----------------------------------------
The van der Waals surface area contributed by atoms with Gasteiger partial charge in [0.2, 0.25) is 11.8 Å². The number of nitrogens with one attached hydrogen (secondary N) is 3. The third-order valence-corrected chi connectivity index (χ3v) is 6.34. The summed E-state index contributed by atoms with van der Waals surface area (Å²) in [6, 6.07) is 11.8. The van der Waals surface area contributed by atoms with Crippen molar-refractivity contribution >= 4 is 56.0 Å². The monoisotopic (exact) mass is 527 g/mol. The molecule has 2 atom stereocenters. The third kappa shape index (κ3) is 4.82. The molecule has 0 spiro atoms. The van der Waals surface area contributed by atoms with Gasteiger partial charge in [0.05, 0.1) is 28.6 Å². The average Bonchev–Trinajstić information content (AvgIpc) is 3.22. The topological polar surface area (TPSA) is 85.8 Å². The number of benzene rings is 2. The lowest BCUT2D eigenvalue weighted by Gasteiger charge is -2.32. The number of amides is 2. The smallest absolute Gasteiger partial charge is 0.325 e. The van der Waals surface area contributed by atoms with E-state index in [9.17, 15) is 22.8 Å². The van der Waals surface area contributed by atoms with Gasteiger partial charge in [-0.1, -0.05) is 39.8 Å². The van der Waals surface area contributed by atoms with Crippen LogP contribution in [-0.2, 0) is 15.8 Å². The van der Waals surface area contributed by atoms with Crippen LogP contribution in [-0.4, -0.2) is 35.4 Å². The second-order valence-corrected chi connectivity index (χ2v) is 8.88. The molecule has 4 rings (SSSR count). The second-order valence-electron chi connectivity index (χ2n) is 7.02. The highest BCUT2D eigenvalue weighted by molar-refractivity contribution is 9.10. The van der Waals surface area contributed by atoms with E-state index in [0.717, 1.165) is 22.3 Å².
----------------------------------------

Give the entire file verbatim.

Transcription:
The van der Waals surface area contributed by atoms with Gasteiger partial charge in [0.2, 0.25) is 11.8 Å². The number of nitrogens with one attached hydrogen (secondary N) is 3. The third-order valence-corrected chi connectivity index (χ3v) is 6.34. The summed E-state index contributed by atoms with van der Waals surface area (Å²) in [6, 6.07) is 11.8. The van der Waals surface area contributed by atoms with Crippen molar-refractivity contribution >= 4 is 56.0 Å². The monoisotopic (exact) mass is 527 g/mol. The molecule has 2 atom stereocenters. The third kappa shape index (κ3) is 4.82. The molecule has 0 spiro atoms. The van der Waals surface area contributed by atoms with Gasteiger partial charge in [0.05, 0.1) is 28.6 Å². The average Bonchev–Trinajstić information content (AvgIpc) is 3.22. The topological polar surface area (TPSA) is 85.8 Å². The number of benzene rings is 2. The lowest BCUT2D eigenvalue weighted by Gasteiger charge is -2.32. The number of amides is 2. The smallest absolute Gasteiger partial charge is 0.325 e. The van der Waals surface area contributed by atoms with E-state index in [9.17, 15) is 22.8 Å². The van der Waals surface area contributed by atoms with Gasteiger partial charge in [-0.1, -0.05) is 39.8 Å². The van der Waals surface area contributed by atoms with Crippen LogP contribution in [-0.2, 0) is 15.8 Å². The van der Waals surface area contributed by atoms with Crippen LogP contribution in [-0.4, -0.2) is 35.4 Å². The second-order valence-corrected chi connectivity index (χ2v) is 8.88. The molecule has 4 rings (SSSR count). The second-order valence-electron chi connectivity index (χ2n) is 7.02. The highest BCUT2D eigenvalue weighted by molar-refractivity contribution is 9.10. The van der Waals surface area contributed by atoms with E-state index in [0.717, 1.165) is 22.3 Å².